Delhi Journal of Ophthalmology

Case series of Ectopia Lentis associated with Marfan's syndrome

Sagarika Laad, Harpal Singh, Satendra Singh, Parag Ramnani, Shashank Gupta, Ritu Gupta
Department Of Ophthalmology, Peoples College Of Medical Sciences And Research Center Bhanpur, Bhopal, India

Corresponding Author:

Sagarika Laad
Senior Resident
Department Of Ophthalmology 
Peoples College Of Medical Sciences And Research Center, Bhanpur, Bhopal, India

Received: 14-AUG-2019

Accepted: 04-SEP-2020

Published Online: 12-MAR-2021


Purpose: To report 4 cases of Marfan’s syndrome with ectopia lentis. 

Methods: Case 1- Fifty year old woman presented with sudden painless diminution of vision both eye since 1 day with history of blunt trauma by wood-log. Vision was counting finger 3 feet in both eyes, small pupil with sluggish reactions and posteriorly dislocated lens. B-scan showed posterior dislocation of lens in both eyes with retinal detachment in right eye. Case 2- Two sisters aged 15 and 12 year also presented with superotemporal subluxation of lens. Best corrected vision was 6/12 both eye in younger one and 6/9 in right and 6/12 in left eye of elder one. Case 3- A 22 year old male reported with painless diminuition of vision since childhood. Vision was 1/60 in right and 6/60 in left eye. Anterior segment shows lens in anterior chamber in right eye and superonasal subluxation of lens in left eye. All patients presented with typical features of Marfan’s syndrome like tall-statured with long, thin extremities; arachnodactly, prognathis and a high arched palate. 

Results: Case 1 improved with +10 D lens in left eye and no improvement in right as there was Retinal detachment present. She was referred to vitreoretinal surgeon. Case 2 are under observation and managed conservatively. Case3 is also referred to vitreoretinal surgeon. 

Conclusion: Ectopia lentis is reported as most common feature in Marfan's syndrome. Though posterior dislocation is rarely reported. There should be multifaceted approach to manage such cases and prevent sight-threatening complication.

Keywords :Marfan’s, Ectopia Lentis, Visual Outcome

Marfan's Syndrome has been estimated to occur in 4 to 6 person per 100000 of population.1 Ophthalmic features of this syn¬drome have been frequently reported.2 Ectopia lentis, the commonest ocular feature, occurs in 70 to 80 % of cases. Reports on isolated spontaneous complete poste¬rior dislocation lying over the retina, or producing secondary complications like glaucoma or uveitis exist in literature.3 However, bilateral posterior dislocation is a rare feature. In our study we reported 4 cases of Marfan's Syndrome with ectopia lentis including case of post traumatic posterior dislocation lens.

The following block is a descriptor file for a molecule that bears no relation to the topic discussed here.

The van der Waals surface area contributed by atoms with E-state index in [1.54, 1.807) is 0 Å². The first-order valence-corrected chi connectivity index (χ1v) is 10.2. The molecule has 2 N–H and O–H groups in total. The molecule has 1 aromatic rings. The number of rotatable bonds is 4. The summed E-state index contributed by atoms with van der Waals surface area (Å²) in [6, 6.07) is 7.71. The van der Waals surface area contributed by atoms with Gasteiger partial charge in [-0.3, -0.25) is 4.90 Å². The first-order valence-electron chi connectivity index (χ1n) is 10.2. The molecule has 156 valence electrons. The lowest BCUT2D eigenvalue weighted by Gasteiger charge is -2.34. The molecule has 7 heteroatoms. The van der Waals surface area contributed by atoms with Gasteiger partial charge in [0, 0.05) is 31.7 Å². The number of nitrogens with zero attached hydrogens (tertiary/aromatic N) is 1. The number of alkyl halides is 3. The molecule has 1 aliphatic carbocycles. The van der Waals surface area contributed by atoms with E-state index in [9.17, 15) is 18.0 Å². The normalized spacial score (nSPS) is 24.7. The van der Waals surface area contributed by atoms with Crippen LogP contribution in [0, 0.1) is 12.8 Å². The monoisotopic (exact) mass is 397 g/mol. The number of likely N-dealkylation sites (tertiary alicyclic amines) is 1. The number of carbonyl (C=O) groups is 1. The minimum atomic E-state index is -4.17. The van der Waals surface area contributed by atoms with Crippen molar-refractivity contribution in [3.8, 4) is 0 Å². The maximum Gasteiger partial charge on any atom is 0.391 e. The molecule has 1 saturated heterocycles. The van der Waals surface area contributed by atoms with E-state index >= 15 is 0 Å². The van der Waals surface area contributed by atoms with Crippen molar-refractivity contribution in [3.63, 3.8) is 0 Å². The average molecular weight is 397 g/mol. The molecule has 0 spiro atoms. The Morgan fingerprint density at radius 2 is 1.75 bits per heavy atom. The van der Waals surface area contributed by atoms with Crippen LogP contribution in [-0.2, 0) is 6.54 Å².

Ectopia lentis is an acquired or hereditary condition in which lens is displaced from its natural position because of defects in the zonular filament. Karl Stellwag, an ophthalmologist from Austria, first formulated the term in 1856 and identified the lens movement within its normal space.4 The Danish national survey carried out in 1993 showed that an estimated 6.4 per 100,000 individuals had ectopia lentis, of which mostly associated with syndrome.5 Typically, ectopia lentis is associated with some acquired causes, such as trauma, inflammation, and hyper mature cataract. Although acquired causes are common, Williams postulated its genetic predisposition in 1875 and linked ectopia lentis to two generations in a family.6 Genetic mutations, as in the case of Marfan syndrome (fibrilin1-gene), have been strongly associated with lens Subluxation with a rate of up to 60% of the cases because of a structural defect in the ciliary zonules.7